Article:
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Letters To The Editor 4th June, 2018

Letters To The Editor 4th June, 2018
Letters To The Editor
June 04
15:57 2018

 

Rabuka woes

Amenatave Yaconisau, Delainavesi

I seem to agree with your Fiji Sun-Razor poll (Fiji Sun 02/06) that supporters want SODELPA leader Sitiveni Rabuka to re­sign pending results of his Court case.

I know that SODELPA has branches but who are they to tell him to relinquish his position?

Very unrepresentative! People just can’t break with the past and the men seem to be intertwined with modern politics.

Representatives represent individuals with their thoughts in a competitive party system especially a party of nationalists.

Municipality issue

Suresh Chand, Nadi

I think many pedestrians continue to lose their lives largely because of no foot­paths on our roads.

We all know that footpaths or sidewalks reduce crash risk by separating vehicles and pedestrians.

Pedestrians are often forced onto the road because of the inadequate footpath space, parked cars and poor footpath sur­faces.

Parking on the footpath is illegal and must be stopped at all costs.

A footpath next to the road helps in pre­venting and minimising pedestrian crash­es and loss of lives too.

I know in the rural areas footpaths are often not provided, but in the urban areas, raised footpaths are often part of the road cross-section.

The benefits of footpaths are:

  • Increased safety for pedestrians.
  • Improves accessibility for pedestri­ans.
  • May help to increase walking as a mode of transport (environmental benefits and reduced traffic conges­tion).
  • Walking can improve health and fit­ness.

 

I would like to quote the Mayor of City of New York, Michael R. Bloomberg:

“New York City has been at the forefront of efforts to fight obesity and ensure that our residents have the tools and resources they need to lead healthy lives. One of the best ways to maintain a healthy weight is through regular exercise, and the results of this sidewalk study will help commu­nities design an urban environment that encourages more people to stay active,”. Unquote. Before I conclude, I would like to urge the Nadi Town Council to work on footpaths which have been missing for a long time in the town boundary.

I don’t think a single street in the Nadi town boundary is complete with a foot­path and this is sad.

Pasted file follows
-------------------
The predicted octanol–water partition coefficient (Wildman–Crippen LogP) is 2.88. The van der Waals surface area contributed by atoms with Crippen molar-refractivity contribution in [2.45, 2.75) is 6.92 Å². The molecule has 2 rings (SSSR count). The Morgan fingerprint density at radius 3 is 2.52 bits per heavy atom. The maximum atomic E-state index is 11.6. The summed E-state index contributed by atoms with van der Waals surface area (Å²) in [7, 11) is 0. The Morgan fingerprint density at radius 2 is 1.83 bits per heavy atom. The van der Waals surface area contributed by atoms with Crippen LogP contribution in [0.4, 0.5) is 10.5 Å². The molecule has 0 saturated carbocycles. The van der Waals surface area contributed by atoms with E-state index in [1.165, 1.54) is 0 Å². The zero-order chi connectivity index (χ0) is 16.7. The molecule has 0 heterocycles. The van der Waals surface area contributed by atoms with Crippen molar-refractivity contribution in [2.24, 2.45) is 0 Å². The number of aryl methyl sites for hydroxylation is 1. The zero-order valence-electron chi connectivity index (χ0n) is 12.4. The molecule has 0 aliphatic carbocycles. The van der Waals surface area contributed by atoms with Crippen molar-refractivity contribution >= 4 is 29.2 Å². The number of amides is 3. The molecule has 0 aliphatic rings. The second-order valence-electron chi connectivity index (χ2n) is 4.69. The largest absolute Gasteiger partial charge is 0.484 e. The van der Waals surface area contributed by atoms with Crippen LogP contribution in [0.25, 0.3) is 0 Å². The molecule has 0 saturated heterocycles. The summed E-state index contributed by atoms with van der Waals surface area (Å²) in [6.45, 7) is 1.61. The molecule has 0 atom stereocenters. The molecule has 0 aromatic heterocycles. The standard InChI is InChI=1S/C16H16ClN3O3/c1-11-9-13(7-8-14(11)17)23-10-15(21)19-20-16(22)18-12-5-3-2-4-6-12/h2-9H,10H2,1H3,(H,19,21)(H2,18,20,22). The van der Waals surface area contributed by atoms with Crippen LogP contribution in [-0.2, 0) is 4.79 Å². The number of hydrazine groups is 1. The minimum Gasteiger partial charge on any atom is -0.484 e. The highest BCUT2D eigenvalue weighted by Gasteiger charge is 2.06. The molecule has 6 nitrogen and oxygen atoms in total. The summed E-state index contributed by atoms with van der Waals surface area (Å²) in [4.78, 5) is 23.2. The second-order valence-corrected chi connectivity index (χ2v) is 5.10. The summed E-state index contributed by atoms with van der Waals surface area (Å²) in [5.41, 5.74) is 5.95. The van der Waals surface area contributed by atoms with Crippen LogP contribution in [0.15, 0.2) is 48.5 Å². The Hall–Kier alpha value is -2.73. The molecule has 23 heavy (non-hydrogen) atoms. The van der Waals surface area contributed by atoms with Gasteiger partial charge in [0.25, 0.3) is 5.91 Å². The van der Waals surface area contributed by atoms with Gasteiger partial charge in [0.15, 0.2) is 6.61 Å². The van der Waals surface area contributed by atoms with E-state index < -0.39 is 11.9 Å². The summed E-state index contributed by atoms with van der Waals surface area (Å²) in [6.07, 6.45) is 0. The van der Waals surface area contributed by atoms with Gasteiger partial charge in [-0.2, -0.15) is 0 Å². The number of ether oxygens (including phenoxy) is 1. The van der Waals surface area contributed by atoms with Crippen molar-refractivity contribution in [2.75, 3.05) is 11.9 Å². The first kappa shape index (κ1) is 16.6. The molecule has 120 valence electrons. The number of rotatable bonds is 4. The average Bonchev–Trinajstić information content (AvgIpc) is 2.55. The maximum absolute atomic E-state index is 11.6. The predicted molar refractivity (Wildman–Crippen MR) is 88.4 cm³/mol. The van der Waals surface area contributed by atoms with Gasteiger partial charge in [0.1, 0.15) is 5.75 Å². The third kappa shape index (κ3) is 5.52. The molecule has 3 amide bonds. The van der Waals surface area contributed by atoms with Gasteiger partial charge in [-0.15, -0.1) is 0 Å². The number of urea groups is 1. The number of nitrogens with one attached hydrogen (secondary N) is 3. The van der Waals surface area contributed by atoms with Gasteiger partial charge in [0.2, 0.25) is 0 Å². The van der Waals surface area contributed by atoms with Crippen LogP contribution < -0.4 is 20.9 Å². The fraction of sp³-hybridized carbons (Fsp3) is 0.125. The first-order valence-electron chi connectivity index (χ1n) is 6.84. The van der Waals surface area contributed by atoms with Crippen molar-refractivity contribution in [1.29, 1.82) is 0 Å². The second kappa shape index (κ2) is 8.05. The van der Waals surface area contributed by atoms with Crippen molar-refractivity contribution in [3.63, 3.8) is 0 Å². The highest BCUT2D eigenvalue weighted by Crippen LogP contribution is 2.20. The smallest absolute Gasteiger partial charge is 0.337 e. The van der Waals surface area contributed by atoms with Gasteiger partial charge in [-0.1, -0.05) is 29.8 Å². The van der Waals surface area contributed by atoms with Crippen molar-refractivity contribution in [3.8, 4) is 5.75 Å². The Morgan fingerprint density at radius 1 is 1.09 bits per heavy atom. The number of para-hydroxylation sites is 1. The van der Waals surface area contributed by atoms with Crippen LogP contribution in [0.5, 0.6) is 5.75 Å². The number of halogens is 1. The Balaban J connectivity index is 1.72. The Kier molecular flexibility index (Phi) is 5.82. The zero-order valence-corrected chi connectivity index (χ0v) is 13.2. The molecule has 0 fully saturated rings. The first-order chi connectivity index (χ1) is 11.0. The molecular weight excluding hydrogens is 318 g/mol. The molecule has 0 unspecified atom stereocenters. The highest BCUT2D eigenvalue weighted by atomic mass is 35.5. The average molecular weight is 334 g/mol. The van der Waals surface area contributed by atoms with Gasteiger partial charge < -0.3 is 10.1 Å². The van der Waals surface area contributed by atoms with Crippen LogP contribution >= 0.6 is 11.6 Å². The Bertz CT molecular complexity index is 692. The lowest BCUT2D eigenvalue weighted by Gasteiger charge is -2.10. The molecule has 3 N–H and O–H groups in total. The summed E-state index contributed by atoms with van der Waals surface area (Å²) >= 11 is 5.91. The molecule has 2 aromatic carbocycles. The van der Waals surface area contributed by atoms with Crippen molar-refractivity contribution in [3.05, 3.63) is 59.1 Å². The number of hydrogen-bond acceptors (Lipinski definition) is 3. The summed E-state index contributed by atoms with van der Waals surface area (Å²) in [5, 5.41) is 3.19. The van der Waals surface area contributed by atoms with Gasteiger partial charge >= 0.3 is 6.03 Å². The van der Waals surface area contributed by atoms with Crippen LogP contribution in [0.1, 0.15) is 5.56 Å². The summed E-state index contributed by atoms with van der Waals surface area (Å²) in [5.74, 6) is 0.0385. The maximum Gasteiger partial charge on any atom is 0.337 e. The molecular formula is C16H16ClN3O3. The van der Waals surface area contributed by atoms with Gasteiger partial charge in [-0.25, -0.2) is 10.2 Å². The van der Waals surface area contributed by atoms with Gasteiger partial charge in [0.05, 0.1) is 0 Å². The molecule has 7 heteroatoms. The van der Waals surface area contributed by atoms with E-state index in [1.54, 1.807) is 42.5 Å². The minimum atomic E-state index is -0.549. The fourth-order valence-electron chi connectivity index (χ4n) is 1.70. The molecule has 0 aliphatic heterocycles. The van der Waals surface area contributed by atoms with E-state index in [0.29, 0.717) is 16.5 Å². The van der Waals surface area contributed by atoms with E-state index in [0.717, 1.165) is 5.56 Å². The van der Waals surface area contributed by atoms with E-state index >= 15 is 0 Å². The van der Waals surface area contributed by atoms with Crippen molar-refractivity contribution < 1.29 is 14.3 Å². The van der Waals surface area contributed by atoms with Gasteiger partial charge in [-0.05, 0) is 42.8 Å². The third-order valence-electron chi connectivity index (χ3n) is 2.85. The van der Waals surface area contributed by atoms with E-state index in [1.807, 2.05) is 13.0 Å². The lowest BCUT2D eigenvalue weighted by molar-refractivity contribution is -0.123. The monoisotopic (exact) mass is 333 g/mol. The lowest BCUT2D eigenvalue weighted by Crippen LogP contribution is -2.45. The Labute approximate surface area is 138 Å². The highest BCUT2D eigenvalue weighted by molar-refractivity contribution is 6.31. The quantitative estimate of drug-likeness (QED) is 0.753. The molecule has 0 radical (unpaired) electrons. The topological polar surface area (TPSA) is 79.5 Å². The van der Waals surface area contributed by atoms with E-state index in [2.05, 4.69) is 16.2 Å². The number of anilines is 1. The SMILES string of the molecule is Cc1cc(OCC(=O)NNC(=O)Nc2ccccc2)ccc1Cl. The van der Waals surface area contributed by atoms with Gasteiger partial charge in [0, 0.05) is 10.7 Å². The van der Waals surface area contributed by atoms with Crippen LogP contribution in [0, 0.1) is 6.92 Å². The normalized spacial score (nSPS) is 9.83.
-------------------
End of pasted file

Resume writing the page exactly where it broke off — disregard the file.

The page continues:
I don’t think you can leave the municipal boundary in its present state forever.

Please think about diverting funds re­ceived from rates every year towards up­grading the much-needed infrastructure.

Grog residue

Sukha Singh, Labasa

I would like to know why a grog dealer is buying grog residue for $25 a kg.

So please be careful when buying pound­ed grog.

Right to information

Rajesh Lal, Lautoka

I believe it’s time for the Fijian Compe­tition and Consumer Commission to pub­lish the names of those traders who are cheating consumers so that innocent peo­ple will not be deceived. It’s long overdue that such traders should be heavily fined or suspension of business licence to serve as a lesson to other traders.

This nation deserves the right to infor­mation.

The onus is now on the Fijian Competi­tion and Consumer Commission unless there is any blockage from any minister. Transparency is at stake.

Cobwebs in our minds

Arvind Mani, Nadi

When we lived in the US, we had an office cleaning business on the side to supple­ment our income.

There was one office that was infested with spiders.

You could clean the office and remove the cobwebs and the next morning, it would seem like the cobwebs were never removed.

We would clean the office on Sunday night and the office manager, a grumpy old lady, would call the next morning to complain about the cobwebs.

She just was a very unhappy woman. It seems all she did was to think what to complain about.

She reminds me of the Opposition par­ties who, undoubtedly, are bitter that the Bainimarama Government is doing many things right and is winning accolades from Fijians for all they continue to do.

The Opposition has embarked on a hys­terical mission to come up with frivolous and laughable accusations among their dwindling supporters.

However, their inability to sustain their allegations has put them in an awkward and lame position.

Will they ever deviate from these old and tired bouts of bitterness and try putting forward a progressive programme for a better way of governing this country?

They remind me of the young couple who had moved into a new neighbourhood.

The next morning while they were eat­ing breakfast, the young woman saw her neighbour hanging the washing outside.

“That laundry is not very clean; she doesn’t know how to wash correctly. May­be she needs better laundry soap.” Her husband looked on, remaining silent.

Every time her neighbour hung her washing out to dry, the young woman made the same comments.

A month later, the woman was surprised to see a nice clean wash on the line and said to her husband, “Look, she’s finally learned how to wash correctly. I wonder who taught her this.”

The husband replied, “I got up early this morning and cleaned our windows.”

And so it is with life… and politics. What we see when watching others depends on the clarity of the window through which we look.

And the Opposition, like the Office Man­ager, cannot see beyond the cobwebs in their minds.

Feedback: jyotip@fijisun.com.fj

 

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